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Church of St Mary the Virgin, Thurnham
Church of St Mary the Virgin, Thurnham - - 777978.jpg
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Location Thurnham, Kent
Country England
Denomination Anglican
Status Parish church
Functional status Active
Heritage designation Grade I
Designated 26 April 1968
Completed 12th to early 17th centuries
Bells 3 (full circle)
Tenor bell weight 0 long tons  6 cwt (700 lb or 0.3 t)
Deanery North Downs
Archdeaconry Maidstone
Diocese Canterbury
Province Canterbury

St Mary the Virgin is a small parish church in Thurnham, Kent. Begun in the 12th century, it is a Grade I listed building.


The church was begun in the 12th century with alterations made up to the early 17th century. The church comprises a continuous nave and chancel with a chapel at the east end of the north side of the nave. Porches on the north and south side abut the west tower. Apart from the porches and the chapel, the church is constructed of random flint and has a plain tiled roof. The porches are of uneven stone blocks and the chapel is of galleted stone.

The north side of the church of St. Mary the Virgin, Thurnham - - 1516004
The north side of the church

The west tower is in two stages with a battlemented parapet with buttresses at the four corners. A small window is above the west door and the belfry stage has single-lighted openings. Edward Hasted describe the church in 1798 as having a pointed steeple, but this is no longer present. The west end of the nave and chancel is 12th or 13th century and the east end 14th century. The south wall contains two restored perpendicular gothic windows at the west. The north wall has a single restored perpendicular window. The east end of the chancel has a large restored window. The porches are early 15th century with gabled roofs and the chapel was added circa 1603 with a hipped roof behind a battlemented parapet. Each has a plinth and the chapel has a large window on its east side.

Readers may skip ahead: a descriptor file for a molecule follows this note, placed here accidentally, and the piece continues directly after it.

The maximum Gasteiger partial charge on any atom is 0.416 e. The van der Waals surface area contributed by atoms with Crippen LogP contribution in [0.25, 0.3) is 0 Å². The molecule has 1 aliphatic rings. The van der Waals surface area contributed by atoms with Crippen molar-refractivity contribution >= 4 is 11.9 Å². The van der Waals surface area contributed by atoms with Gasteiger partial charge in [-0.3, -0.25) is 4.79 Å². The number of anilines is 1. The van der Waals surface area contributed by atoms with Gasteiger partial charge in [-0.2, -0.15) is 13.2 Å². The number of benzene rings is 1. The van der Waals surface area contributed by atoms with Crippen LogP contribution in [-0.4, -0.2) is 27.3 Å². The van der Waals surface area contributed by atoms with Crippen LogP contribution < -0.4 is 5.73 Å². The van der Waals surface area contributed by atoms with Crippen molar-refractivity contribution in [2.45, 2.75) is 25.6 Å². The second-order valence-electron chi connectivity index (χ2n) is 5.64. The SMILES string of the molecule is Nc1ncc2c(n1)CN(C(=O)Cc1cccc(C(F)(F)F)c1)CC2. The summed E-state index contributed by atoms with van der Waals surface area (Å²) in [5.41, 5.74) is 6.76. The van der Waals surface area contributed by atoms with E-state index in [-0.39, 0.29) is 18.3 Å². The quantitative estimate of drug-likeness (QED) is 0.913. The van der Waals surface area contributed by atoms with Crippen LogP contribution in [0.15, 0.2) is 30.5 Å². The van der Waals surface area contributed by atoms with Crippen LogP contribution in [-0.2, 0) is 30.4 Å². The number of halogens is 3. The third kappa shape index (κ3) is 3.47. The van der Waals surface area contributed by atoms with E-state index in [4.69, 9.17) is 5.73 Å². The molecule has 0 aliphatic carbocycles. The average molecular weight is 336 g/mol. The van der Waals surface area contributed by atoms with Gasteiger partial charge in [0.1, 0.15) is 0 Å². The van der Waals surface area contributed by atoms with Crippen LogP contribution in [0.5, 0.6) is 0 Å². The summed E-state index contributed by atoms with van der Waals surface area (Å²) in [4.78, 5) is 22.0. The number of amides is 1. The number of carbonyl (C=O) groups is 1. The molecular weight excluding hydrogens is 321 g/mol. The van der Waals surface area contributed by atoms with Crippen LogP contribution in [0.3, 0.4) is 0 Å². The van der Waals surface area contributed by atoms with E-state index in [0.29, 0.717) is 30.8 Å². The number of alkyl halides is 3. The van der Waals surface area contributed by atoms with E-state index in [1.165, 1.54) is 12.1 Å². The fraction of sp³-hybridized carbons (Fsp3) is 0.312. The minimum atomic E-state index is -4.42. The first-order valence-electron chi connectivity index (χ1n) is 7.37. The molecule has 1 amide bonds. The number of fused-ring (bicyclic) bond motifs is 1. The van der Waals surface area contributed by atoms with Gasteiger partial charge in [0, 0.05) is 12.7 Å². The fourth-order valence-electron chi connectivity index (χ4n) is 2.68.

Internally, the nave is separated from the chapel with a 15th-century arch. The nave roof has crown posts; the chancel roof has collar purlins, but no crown posts. The Reredos is heavily carved and was made in Oberammergau. It is dedicated to Mrs Julia Jane Hampson (d. 1904, wife of the vicar, Rev. William Hampson). The font is octagonal and possibly 14th century. The pews are late 18th or early 19th century. The chapel is dedicated to Sir Henry Cutt and was paid for by his wife Lady Barbara Cutt. The church contains memorials to Lady Barbara (d. 1618), her second husband William Covert, Richard Sheldon (d. 1736), Mariae Dering (d. 1725), Thomas Burwash (d. 1791) and Thomas Wise (d. 1790) and family.

The churchyard contains a number of Grade II listed monuments.

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